Similitude

SIMILITUDE (ὁμοιότης, ὁμοίωσις; comparison, copy, likeness, agreement). In the gospels this is used to introduce Christ’s comparisons to the nature of the kingdom (Matt 13:24; 18:23; 22:2; 25:1), though in Matthew 11:16 the comparison is with “this generation.” Apparently Mark 4:30 equates a comparison and a parable.

In the epistles the word expresses the reality of the incarnation. God has sent His Son in the likeness of sinful flesh (Rom 8:3), born in the likeness of sinful men (Phil 2:7); he had to be made like his brethren in every respect (Heb 2:17) and was tempted like us yet without sin (Heb 4:15). Though many have taken the “likeness” to point to some remaining “unlikeness,” surely the intent of these passages is to teach the agreement of Christ’s nature with true humanity. These passages underline the reality of Christ’s work for men, including His continuing care and intercession.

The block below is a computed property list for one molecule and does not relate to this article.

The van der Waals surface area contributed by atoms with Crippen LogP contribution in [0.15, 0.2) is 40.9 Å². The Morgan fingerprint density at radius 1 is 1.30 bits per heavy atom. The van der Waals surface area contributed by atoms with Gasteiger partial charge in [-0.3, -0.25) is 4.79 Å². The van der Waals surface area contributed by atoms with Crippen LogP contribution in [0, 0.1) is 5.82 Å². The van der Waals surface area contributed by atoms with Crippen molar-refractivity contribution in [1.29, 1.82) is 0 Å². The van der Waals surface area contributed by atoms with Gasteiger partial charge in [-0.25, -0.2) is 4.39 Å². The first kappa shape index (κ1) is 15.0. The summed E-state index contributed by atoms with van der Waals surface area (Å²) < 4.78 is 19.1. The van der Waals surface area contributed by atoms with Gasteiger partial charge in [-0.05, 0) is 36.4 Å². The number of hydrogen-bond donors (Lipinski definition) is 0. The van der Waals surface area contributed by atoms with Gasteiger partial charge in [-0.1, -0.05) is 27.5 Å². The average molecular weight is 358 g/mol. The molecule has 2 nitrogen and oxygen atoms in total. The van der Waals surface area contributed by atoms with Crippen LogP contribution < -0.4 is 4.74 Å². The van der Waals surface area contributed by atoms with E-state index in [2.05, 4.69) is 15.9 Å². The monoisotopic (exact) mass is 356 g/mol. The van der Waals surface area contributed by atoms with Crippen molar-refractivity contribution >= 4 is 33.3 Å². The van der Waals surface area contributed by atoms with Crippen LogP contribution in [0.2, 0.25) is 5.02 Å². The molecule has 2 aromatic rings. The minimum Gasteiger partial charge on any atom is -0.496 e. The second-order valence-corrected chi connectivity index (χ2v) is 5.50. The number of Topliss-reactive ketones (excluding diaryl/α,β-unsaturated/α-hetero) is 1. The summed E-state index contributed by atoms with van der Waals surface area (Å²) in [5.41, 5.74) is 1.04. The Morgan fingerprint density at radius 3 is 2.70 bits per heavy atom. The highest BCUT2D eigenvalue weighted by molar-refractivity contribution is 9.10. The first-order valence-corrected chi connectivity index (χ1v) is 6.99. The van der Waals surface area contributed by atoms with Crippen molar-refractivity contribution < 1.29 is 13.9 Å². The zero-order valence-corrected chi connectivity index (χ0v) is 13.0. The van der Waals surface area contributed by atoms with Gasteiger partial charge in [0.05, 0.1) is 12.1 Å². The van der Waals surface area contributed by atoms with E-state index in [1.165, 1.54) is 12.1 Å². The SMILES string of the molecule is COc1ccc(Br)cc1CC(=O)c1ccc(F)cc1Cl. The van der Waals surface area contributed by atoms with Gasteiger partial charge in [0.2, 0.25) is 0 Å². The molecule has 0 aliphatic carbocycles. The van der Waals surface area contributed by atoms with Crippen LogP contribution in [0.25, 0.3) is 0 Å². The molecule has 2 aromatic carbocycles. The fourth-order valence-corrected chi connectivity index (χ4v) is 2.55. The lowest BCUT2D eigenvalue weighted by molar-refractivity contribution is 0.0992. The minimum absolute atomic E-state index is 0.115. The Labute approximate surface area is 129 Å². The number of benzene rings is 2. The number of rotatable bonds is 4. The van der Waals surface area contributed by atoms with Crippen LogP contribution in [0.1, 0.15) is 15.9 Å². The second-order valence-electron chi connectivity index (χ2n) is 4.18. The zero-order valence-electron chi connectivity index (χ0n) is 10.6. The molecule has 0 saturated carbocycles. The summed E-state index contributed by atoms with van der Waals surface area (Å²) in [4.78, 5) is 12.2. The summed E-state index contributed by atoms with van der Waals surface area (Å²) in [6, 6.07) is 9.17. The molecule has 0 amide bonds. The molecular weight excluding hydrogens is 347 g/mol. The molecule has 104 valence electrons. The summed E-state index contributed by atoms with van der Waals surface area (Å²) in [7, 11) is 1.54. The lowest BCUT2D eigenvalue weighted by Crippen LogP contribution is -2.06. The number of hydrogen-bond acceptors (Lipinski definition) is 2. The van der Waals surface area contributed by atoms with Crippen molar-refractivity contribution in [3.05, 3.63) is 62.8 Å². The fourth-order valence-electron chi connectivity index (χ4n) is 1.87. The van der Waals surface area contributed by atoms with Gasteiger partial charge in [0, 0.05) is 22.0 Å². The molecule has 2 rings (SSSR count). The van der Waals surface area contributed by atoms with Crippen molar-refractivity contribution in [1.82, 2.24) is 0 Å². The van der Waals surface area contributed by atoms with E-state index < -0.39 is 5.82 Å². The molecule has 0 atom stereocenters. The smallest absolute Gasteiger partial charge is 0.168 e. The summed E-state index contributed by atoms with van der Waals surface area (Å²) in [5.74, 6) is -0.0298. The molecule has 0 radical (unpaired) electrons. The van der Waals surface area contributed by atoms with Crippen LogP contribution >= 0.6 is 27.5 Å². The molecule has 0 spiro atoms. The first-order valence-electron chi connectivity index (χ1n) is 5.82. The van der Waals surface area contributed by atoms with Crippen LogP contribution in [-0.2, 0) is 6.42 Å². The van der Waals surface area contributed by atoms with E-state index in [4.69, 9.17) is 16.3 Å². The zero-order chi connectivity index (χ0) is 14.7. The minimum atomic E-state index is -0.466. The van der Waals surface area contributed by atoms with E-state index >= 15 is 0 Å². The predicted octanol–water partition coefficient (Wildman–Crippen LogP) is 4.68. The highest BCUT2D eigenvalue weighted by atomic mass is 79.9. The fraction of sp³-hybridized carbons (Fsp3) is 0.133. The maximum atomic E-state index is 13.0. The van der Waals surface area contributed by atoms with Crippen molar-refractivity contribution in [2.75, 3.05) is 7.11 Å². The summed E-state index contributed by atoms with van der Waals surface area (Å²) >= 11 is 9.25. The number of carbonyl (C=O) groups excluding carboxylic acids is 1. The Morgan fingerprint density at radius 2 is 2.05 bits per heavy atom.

Sin includes exchanging God’s glory for images “like” men or animals (Rom 1:23—true glory exchanged for “true” images). Men curse others, who are made in the likeness of God (James 3:9; cf. Gen 1:26). Believers are united with Christ in a death like His, and shall be united in a resurrection like His (Rom 6:5—true likeness because true union).

See Parable; Image of God; Kenosis.

International Standard Bible Encyclopedia (1915)